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The Cold Season

Posted by on in Culture Blogs

b2ap3_thumbnail_256px-Moreau_Europa_and_the_Bull.jpgThough Terebus knew it was the time of his death, he gathered gifts of abundance to give each person. These were gifts that would help pass the cold season until he would return again: clay for making bowls, reeds for making baskets, glass and beads, paint and songs. Even knowing that he was to die, he pranced and tossed his horns, jingling the bells that had been tied there. When all the gifts were gone, he came and stood before Tellus, in her dark domain, mother of the soil who limits us all.

She spoke, “Terebus, we have spent and built, created and sold, grown and developed for a season. Now it is time to rest, to assess what we have done, to cherish what we have created, to enjoy the fruits of our labors.”

He answered, “Take my hide and make with it a drum to play upon, that I will be remembered until my rebirth.”

And he lowered his head before the goddess and she placed the point of the sword on his neck and drove it downward. Then she took his hide and built a drum, and gave it to Dionysus.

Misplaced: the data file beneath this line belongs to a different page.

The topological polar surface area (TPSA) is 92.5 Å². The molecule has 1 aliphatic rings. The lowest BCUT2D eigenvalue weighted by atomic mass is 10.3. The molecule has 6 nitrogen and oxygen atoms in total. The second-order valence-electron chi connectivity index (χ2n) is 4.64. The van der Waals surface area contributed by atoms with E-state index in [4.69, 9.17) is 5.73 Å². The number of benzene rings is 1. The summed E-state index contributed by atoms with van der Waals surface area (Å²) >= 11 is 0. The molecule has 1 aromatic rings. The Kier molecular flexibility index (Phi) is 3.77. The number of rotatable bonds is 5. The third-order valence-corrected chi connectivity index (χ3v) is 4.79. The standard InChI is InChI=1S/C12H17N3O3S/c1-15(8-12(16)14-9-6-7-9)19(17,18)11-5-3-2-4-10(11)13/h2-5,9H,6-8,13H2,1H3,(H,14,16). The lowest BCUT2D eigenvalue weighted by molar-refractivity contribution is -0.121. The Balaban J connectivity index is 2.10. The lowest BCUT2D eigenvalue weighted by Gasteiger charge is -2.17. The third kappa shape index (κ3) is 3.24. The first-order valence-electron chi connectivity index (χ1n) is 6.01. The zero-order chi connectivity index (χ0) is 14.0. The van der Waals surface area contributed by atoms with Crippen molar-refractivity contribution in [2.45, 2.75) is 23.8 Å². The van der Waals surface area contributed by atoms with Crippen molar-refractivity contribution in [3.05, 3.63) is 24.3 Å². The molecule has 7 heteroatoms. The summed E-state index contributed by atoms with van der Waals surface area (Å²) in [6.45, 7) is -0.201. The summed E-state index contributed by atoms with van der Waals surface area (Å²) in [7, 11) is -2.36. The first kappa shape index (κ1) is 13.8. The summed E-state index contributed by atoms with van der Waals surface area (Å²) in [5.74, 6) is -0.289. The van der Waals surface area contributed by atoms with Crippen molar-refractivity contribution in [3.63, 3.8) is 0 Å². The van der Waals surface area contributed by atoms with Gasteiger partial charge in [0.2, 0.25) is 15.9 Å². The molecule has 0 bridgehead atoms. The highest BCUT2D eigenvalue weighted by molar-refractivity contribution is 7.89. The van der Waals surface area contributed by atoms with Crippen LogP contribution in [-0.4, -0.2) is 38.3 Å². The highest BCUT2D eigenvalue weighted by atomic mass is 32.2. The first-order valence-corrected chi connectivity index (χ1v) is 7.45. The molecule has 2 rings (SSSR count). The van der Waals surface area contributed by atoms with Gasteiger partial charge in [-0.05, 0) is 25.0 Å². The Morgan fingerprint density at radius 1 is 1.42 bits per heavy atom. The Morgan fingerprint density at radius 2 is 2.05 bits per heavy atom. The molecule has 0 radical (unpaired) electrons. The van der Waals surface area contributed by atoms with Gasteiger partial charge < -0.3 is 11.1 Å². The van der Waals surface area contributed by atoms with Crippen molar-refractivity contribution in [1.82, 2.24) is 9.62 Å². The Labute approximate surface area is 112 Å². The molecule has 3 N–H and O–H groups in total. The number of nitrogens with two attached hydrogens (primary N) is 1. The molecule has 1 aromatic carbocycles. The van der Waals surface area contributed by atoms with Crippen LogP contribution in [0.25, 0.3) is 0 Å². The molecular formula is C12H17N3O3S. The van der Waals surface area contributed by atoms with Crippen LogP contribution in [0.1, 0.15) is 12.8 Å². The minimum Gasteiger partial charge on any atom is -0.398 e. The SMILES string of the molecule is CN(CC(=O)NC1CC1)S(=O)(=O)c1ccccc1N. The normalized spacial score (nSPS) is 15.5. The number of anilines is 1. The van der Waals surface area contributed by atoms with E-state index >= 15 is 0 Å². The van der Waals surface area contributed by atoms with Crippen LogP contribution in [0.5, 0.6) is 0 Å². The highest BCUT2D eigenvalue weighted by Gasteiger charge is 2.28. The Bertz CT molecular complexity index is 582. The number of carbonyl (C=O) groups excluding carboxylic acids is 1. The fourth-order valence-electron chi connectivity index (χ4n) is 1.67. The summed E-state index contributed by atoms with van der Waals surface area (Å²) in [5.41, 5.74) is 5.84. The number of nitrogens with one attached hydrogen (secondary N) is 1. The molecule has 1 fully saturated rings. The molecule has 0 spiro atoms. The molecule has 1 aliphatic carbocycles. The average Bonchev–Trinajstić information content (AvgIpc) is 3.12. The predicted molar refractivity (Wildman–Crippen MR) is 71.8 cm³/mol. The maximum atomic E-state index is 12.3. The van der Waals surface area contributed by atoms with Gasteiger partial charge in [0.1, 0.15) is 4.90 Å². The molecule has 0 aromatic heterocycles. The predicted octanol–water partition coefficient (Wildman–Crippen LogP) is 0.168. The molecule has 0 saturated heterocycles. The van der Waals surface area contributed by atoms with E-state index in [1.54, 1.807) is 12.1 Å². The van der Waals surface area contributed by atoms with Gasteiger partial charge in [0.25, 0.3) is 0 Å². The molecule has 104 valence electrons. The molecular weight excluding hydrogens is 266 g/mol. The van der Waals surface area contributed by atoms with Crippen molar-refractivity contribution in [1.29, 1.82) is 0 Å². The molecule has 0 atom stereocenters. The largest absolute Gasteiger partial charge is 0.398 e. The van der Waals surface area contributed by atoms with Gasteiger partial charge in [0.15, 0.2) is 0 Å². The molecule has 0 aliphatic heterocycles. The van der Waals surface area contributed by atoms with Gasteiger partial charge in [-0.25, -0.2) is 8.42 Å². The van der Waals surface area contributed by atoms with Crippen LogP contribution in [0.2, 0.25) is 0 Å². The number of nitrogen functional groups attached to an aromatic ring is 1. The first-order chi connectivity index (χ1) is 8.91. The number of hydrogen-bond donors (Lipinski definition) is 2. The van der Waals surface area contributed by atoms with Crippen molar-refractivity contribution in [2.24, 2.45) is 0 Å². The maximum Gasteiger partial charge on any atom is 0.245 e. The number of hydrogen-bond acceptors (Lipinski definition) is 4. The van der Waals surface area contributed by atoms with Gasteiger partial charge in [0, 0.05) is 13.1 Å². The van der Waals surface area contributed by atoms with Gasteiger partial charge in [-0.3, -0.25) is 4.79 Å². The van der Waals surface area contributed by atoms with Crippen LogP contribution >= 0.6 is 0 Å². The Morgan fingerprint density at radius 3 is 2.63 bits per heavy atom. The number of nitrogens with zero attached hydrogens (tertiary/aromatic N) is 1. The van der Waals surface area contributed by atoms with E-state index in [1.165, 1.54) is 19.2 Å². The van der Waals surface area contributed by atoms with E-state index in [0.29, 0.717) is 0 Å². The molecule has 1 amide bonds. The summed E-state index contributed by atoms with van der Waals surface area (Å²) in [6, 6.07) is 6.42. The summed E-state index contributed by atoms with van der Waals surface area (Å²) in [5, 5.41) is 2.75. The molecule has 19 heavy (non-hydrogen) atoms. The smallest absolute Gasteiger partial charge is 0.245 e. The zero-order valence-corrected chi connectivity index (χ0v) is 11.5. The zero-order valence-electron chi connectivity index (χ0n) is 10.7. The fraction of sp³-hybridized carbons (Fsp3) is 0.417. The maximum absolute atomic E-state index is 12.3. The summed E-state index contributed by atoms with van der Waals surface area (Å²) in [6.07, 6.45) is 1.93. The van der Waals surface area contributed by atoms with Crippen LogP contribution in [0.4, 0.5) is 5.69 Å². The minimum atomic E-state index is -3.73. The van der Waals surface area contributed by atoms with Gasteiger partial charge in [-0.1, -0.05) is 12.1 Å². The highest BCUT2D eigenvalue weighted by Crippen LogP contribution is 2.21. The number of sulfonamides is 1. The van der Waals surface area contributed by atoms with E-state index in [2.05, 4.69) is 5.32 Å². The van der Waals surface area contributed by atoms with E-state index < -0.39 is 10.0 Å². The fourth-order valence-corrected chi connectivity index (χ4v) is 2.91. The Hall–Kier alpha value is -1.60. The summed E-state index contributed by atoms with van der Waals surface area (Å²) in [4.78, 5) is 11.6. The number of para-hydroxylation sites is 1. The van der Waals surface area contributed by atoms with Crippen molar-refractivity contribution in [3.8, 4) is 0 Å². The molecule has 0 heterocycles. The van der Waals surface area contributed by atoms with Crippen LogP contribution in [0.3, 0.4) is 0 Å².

Dionysus said, “This is the time to celebrate the reasons we work and strive. Break loose the muses of poetry and song! Make music and dance! Tell stories in my name! Tales of joy and woe, of valor and hilarity that speak to what it is to be human. For there are few greater gifts to the gods than human joy! Now, Rejoice in each others company! Eat of the gifts of the earth, drink the fruit of the vine or hive, and be merry!"




The Cold Season is published under a Creative Commons License. You are free to share or adapt with attribution to the author, Selina Rifkin.


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Selina Rifkin, L.M.T., M.S. is a graduate of Temple University and holds a Bachelor of Arts in Psychology. In 1998 she graduated from the Downeast School of Massage in Maine. She has published articles in Massage Therapy Journal, been a health columnist, and published The Referral Guide for Complementary Care, a book that describes 25 different healing modalities. In 2006 she completed her Masters program in Nutrition with a focus on traditional foods, and the work of Weston A. Price.
Currently she is the Executive Assistant to the Director of Cherry Hill Seminary, the first Pagan seminary to offer Master’s degrees.


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